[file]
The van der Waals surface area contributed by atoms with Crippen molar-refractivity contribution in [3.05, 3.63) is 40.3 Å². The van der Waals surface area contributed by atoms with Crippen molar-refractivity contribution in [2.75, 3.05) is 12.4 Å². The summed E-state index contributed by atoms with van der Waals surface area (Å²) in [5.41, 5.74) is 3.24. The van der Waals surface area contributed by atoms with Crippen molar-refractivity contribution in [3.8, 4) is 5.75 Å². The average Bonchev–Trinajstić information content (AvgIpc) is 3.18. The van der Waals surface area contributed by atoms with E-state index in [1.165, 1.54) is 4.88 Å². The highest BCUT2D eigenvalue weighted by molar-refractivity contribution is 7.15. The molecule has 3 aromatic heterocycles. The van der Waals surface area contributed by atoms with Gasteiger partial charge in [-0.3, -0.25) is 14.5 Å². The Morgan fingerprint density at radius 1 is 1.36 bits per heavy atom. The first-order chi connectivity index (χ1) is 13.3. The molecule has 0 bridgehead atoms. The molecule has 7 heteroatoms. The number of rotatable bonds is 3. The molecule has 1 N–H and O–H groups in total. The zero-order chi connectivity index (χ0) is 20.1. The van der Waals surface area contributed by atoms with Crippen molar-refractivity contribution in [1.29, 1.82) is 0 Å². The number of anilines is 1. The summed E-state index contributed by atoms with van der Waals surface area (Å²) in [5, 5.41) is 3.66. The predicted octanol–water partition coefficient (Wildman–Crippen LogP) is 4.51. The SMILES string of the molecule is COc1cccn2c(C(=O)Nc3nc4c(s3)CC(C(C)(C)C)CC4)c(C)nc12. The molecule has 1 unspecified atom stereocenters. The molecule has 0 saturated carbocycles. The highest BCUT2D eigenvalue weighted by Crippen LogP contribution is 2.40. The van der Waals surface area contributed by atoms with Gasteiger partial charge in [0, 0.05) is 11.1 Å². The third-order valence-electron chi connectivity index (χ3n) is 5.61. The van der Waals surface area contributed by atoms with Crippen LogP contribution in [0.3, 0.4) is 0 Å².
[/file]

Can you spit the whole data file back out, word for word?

The van der Waals surface area contributed by atoms with Crippen molar-refractivity contribution in [3.05, 3.63) is 40.3 Å². The van der Waals surface area contributed by atoms with Crippen molar-refractivity contribution in [2.75, 3.05) is 12.4 Å². The summed E-state index contributed by atoms with van der Waals surface area (Å²) in [5.41, 5.74) is 3.24. The van der Waals surface area contributed by atoms with Crippen molar-refractivity contribution in [3.8, 4) is 5.75 Å². The average Bonchev–Trinajstić information content (AvgIpc) is 3.18. The van der Waals surface area contributed by atoms with E-state index in [1.165, 1.54) is 4.88 Å². The highest BCUT2D eigenvalue weighted by molar-refractivity contribution is 7.15. The molecule has 3 aromatic heterocycles. The van der Waals surface area contributed by atoms with Gasteiger partial charge in [-0.3, -0.25) is 14.5 Å². The Morgan fingerprint density at radius 1 is 1.36 bits per heavy atom. The first-order chi connectivity index (χ1) is 13.3. The molecule has 0 bridgehead atoms. The molecule has 7 heteroatoms. The number of rotatable bonds is 3. The molecule has 1 N–H and O–H groups in total. The zero-order chi connectivity index (χ0) is 20.1. The van der Waals surface area contributed by atoms with Crippen molar-refractivity contribution in [1.29, 1.82) is 0 Å². The number of anilines is 1. The summed E-state index contributed by atoms with van der Waals surface area (Å²) in [5, 5.41) is 3.66. The predicted octanol–water partition coefficient (Wildman–Crippen LogP) is 4.51. The SMILES string of the molecule is COc1cccn2c(C(=O)Nc3nc4c(s3)CC(C(C)(C)C)CC4)c(C)nc12. The molecule has 1 unspecified atom stereocenters. The molecule has 0 saturated carbocycles. The highest BCUT2D eigenvalue weighted by Crippen LogP contribution is 2.40. The van der Waals surface area contributed by atoms with Gasteiger partial charge in [0, 0.05) is 11.1 Å². The third-order valence-electron chi connectivity index (χ3n) is 5.61. The van der Waals surface area contributed by atoms with Crippen LogP contribution in [0.3, 0.4) is 0 Å².